PRINT February 2003


Alexander Alberro's Conceptual Art and the Politics of Publicity

CONCEPTUAL ART HAS COME TO OCCUPY AN increasingly prominent position within the array of movements that sprang to life out of the ashes of formalist modernism. As both a synoptic moment in the development of avant-garde art and a symbol of its (ultimately unfulfilled) critical negativity, it seems to hold open the promise of the ’60s in a qualitatively different way from other, closely related types of art. However, despite this emblematic significance, not only do the political meaning and artistic legacy of Conceptual art remain uncertain, but its very notion is still hotly contested. The art-historical task of recovery and reconstruction is thus accompanied here by a pressing need for critical reflection on the effectivity of past works within the present. Academic discourses on art are, on the whole, ill-equipped to meet this need, since it requires taking a position on the historical meaning of the present, which is an inherently political task.

Alexander Alberro’s Conceptual Art and the Politics of Publicity makes a claim for the contemporaneity of Conceptual art not, as one might expect, on the basis of its ongoing critical potential but on the grounds of its wider symptomatic significance as an artistic enactment of the “deeper logic of informatization”—a term borrowed from Michael Hardt and Antonio Negri’s Empire to denote the latest mode of capitalist production. In this conception, an informational economy is one characterized by a high proportion of service industries in which jobs are “highly mobile and involve flexible skills” centered on “knowledge, information affect and communication.” The conventional view of Conceptual art as, at least in part, resistant to the commodity form of the art object is thus turned on its head: Conceptual art appears as the avant-garde precursor of a new historical form of commodification.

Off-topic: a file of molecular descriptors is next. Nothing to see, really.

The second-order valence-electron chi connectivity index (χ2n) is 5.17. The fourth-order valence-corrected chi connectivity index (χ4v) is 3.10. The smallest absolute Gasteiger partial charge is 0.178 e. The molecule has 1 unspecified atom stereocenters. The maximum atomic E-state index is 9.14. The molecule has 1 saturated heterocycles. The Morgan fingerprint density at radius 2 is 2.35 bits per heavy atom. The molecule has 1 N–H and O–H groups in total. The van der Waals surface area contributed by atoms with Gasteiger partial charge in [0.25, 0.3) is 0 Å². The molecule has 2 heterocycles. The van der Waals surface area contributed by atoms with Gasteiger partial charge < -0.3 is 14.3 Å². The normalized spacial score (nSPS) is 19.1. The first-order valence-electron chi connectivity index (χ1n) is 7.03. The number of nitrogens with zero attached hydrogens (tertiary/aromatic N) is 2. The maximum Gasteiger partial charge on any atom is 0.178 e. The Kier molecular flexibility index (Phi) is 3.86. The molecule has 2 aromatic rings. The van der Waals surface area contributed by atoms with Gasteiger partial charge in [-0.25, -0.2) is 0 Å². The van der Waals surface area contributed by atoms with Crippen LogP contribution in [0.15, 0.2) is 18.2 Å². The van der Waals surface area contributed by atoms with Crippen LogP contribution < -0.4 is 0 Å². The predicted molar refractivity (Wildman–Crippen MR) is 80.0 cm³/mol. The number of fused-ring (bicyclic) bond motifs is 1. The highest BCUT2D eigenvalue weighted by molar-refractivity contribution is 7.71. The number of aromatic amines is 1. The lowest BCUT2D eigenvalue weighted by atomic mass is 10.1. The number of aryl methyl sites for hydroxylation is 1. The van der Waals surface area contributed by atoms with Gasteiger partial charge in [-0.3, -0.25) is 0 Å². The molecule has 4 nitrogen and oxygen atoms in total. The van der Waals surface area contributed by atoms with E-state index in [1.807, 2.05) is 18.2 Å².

Robert Barry, Dan Graham, Lawrence Weiner, and Carl Andre at the Windham College Symposium, Putnam, Vermont, 1968.

The means of this provocative reversal is a shift of focus, away from critical debates about what is to count as Conceptual art and what makes Conceptual art critical, onto the innovative exhibition, publicity, and distribution practices that were required in order to establish art-world careers for a small group of conceptually oriented artists between 1968 and 1970. Conceptual Art and the Politics of Publicity focuses exclusively on the activities of the “conceptual art dealer and entrepreneur” Seth Siegelaub in New York between 1964 and 1971. (Siegelaub’s name really ought to be in the title.) It is an “investigation of the emergence of conceptual art through the lens of Siegelaub’s involvement”—which also means, via the work of the four main artists with whom Siegelaub was associated: Robert Barry, Douglas Huebler, Joseph Kosuth, and Lawrence Weiner.

The bulk of the book comprises chapters on works by these artists as promoted by Siegelaub, along with a separate treatment of the famous “Xerox Book” show of December 1968 (a book, publicized as an exhibition, in which seven artists were allocated twenty-five pages each to present their work in photocopied form, in order to minimize the significance of the visual aspect. Ironically, this turned out to be too expensive on a large scale, once Xerox refused sponsorship, and the artists’ photocopies were thus duplicated by a regular printing press.) There are also accounts of Siegelaub’s early and final promotional activities, charting his increasingly active collaboration in the production of work, as he moved from “dealer” via “consultant” or “organizer of information” to “catalyst” for the artistic process itself. For if, as Siegelaub argued, Conceptual art is an art in which forms of information traditionally regarded as “secondary” to the work become the “primary information” of the work itself, there is no longer any necessary material distinction between the work and its publicity. Publicity can now become part of the documentary materiality of the work itself. Finally, in line with Hardt and Negri’s use of the concept of informatization, Alberro emphasizes the fact that Siegelaub’s “Artist’s Reserved Rights Transfer and Sale Agreement” defends artists’ interests wholly within the terms of the commodity form. (The agreement was a model contract for the sale of art that, among other things, gave artists a continuing financial interest in increases in the sumptuary value of their work. It was Siegelaub’s main contribution to the activities generated by the Art Workers Coalition, which agitated to give artists greater control over the use of their work.)